LANDOVER, MD: Having paid nearly $500 for a ticket to watch his team in a pre-season friendly against Barcelona, Manchester United fan Vikrom Ahuja could hardly contain his excitement.
“It’s a lifetime opportunity because you’re not going to see this kind of opposition in the US,” said Ahuja as he savoured the prospect of seeing Jose Mourinho’s side take on the likes of Lionel Messi and Luis Suarez at a stadium in the suburbs of Washington. “I don’t support a local team because the way they play, it doesn’t excite me, it doesn’t get me out of my seat.”
Domestic football has long struggled to draw big crowds in the United States, even though ticket prices often are significantly cheaper than for sports such as baseball or American football.
But huge attendance figures at a series of friendly matches involving the biggest teams in European football have underlined a decided American interest in the game — as long as the quality is top-notch.
Tickets for Saturday night’s match between Real Madrid and Barcelona at the 65,000-seat Hard Rock stadium have been selling for nearly $1,000 on the black market.
A match between Real and Manchester City drew a crowd of more than 90,000 in Los Angeles earlier in the week, while upwards of 82,000 fans watched Barcelona take on Italian giants Juventus just outside New York last weekend.
For years, Europe’s top clubs tended to head to Asia in the close season in a bid to grow their fan base, but the United States appears to be increasingly the number one choice.
Other teams to have toured the States this year include Paris Saint-Germain, Roma and Tottenham — some of them competing in the grandly titled International Champions Cup.
The matches give US-based fans a chance to watch their team’s newest stars even before they make their debuts back home, such as United’s new record signing of Romelu Lukaku.
Barcelona fans meanwhile got to see Brazilian star Neymar score the winner in what could turn out to be one of his last matches for the Catalan team if a much-touted move to PSG comes to fruition.
Eric Wesner, part of the 82,000-strong crowd at a stadium which is normally home to the NFL’s Washington Redskins, said he had no regrets about paying $200 for a seat even if the venue is a good two-hour drive north of the capital.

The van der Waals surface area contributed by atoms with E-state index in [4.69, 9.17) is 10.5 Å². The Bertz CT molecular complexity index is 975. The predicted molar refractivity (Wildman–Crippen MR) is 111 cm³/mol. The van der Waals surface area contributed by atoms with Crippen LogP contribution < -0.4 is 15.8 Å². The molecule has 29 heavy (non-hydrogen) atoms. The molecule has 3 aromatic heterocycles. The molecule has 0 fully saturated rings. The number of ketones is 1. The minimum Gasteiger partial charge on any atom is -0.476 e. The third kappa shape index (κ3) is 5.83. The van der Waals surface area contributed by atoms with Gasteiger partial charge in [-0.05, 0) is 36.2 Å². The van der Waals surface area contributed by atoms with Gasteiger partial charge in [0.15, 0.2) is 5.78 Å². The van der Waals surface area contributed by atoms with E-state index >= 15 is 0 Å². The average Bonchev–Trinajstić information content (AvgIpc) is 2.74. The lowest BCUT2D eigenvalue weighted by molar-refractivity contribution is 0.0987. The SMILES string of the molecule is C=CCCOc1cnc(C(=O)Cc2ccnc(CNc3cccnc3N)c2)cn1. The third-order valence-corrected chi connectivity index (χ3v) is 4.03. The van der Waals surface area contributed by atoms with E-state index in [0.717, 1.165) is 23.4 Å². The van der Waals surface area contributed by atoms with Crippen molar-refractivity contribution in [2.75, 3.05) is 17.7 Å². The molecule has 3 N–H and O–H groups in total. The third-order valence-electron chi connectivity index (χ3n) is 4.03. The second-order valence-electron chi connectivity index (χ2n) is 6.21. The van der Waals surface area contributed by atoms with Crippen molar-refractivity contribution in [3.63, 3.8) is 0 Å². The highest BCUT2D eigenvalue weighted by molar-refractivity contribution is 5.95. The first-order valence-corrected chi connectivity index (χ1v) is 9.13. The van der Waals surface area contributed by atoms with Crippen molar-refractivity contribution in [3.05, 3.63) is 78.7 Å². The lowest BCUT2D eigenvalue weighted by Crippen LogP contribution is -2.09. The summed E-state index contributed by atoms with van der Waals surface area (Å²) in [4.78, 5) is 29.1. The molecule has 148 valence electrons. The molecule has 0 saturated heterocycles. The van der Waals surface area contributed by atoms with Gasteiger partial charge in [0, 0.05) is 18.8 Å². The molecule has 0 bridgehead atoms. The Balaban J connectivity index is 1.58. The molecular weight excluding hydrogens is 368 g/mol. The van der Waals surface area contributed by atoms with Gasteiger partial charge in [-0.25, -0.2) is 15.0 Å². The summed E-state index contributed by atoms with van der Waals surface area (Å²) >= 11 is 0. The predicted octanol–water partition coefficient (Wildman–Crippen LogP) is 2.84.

“I paid 200 bucks after fees when I usually pay $30-$40 for DC United,” he said in reference to the local MLS franchise which plays in the center of Washington and which gets average crowds of around 16,000 per match. “It’s interesting because there are a lot of stars, and the level is much higher than the MLS.”
Back in the 1970s, US fans did have the chance to watch the game’s biggest names on a regular basis when the likes of Pele and George Best played in the now defunct North American Soccer League.
The MLS has managed to attract some big names in the autumn of their career such as France’s Thierry Henry and England’s Frank Lampard but struggles to compete with the likes of China and even India when it comes to wages.
But Laurent Dubois of North Carolina’s Duke University, who has written a book which demystifies the game for Americans, was not surprised crowds had flocked to the pre-season friendlies
“Soccer (football) is of course overshadowed in the media by American football, basketball, and baseball and yet I think probably more people play soccer in this country than any other sport,” said Dubois.
Dubois was confident that it is only a matter of time for the MLS to build up its fan base and for those fans to go to see their hometown heroes, not just save up to watch foreign stars.
“There will be a problem for a while that many in the US will feel like the best soccer is being played elsewhere, and they would rather watch Chelsea or Barcelona than an MLS team,” he said. “But the fan cultures for local teams will keep growing I think.”